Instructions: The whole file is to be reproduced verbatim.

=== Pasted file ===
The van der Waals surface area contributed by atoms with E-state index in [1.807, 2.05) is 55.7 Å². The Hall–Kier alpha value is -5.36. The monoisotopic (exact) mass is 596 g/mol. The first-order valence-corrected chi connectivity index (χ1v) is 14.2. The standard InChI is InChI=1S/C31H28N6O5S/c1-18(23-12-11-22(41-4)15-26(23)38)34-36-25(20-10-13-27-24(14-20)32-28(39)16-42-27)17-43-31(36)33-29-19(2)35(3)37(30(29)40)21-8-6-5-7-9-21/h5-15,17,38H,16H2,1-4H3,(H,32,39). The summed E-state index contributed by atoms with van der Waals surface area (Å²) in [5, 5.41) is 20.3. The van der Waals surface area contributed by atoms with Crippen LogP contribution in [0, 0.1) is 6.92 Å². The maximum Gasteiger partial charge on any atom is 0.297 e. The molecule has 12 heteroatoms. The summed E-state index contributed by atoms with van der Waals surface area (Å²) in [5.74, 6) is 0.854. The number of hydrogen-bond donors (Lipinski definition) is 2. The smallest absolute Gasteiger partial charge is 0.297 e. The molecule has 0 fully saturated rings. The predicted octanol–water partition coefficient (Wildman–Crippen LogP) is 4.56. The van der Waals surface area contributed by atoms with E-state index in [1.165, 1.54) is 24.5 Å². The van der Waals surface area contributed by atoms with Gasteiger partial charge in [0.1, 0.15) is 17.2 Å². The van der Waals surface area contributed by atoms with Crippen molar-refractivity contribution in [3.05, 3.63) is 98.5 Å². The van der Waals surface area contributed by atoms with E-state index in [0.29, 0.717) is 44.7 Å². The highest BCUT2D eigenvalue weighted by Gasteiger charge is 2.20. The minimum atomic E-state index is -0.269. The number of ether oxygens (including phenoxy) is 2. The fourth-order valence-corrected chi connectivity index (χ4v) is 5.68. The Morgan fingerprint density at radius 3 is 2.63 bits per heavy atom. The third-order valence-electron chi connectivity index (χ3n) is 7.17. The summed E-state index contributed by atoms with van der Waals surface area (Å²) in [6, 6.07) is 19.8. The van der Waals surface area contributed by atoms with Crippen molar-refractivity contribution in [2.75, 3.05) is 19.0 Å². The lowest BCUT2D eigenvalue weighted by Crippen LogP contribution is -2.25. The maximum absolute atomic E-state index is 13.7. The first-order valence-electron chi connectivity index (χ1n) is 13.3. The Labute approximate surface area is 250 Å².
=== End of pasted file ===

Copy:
The van der Waals surface area contributed by atoms with E-state index in [1.807, 2.05) is 55.7 Å². The Hall–Kier alpha value is -5.36. The monoisotopic (exact) mass is 596 g/mol. The first-order valence-corrected chi connectivity index (χ1v) is 14.2. The standard InChI is InChI=1S/C31H28N6O5S/c1-18(23-12-11-22(41-4)15-26(23)38)34-36-25(20-10-13-27-24(14-20)32-28(39)16-42-27)17-43-31(36)33-29-19(2)35(3)37(30(29)40)21-8-6-5-7-9-21/h5-15,17,38H,16H2,1-4H3,(H,32,39). The summed E-state index contributed by atoms with van der Waals surface area (Å²) in [5, 5.41) is 20.3. The van der Waals surface area contributed by atoms with Crippen LogP contribution in [0, 0.1) is 6.92 Å². The maximum Gasteiger partial charge on any atom is 0.297 e. The molecule has 12 heteroatoms. The summed E-state index contributed by atoms with van der Waals surface area (Å²) in [5.74, 6) is 0.854. The number of hydrogen-bond donors (Lipinski definition) is 2. The smallest absolute Gasteiger partial charge is 0.297 e. The molecule has 0 fully saturated rings. The predicted octanol–water partition coefficient (Wildman–Crippen LogP) is 4.56. The van der Waals surface area contributed by atoms with E-state index in [1.165, 1.54) is 24.5 Å². The van der Waals surface area contributed by atoms with Gasteiger partial charge in [0.1, 0.15) is 17.2 Å². The van der Waals surface area contributed by atoms with Crippen molar-refractivity contribution in [3.05, 3.63) is 98.5 Å². The van der Waals surface area contributed by atoms with E-state index in [0.29, 0.717) is 44.7 Å². The highest BCUT2D eigenvalue weighted by Gasteiger charge is 2.20. The minimum atomic E-state index is -0.269. The number of ether oxygens (including phenoxy) is 2. The fourth-order valence-corrected chi connectivity index (χ4v) is 5.68. The Morgan fingerprint density at radius 3 is 2.63 bits per heavy atom. The third-order valence-electron chi connectivity index (χ3n) is 7.17. The summed E-state index contributed by atoms with van der Waals surface area (Å²) in [6, 6.07) is 19.8. The van der Waals surface area contributed by atoms with Crippen molar-refractivity contribution in [2.75, 3.05) is 19.0 Å². The lowest BCUT2D eigenvalue weighted by Crippen LogP contribution is -2.25. The maximum absolute atomic E-state index is 13.7. The first-order valence-electron chi connectivity index (χ1n) is 13.3. The Labute approximate surface area is 250 Å².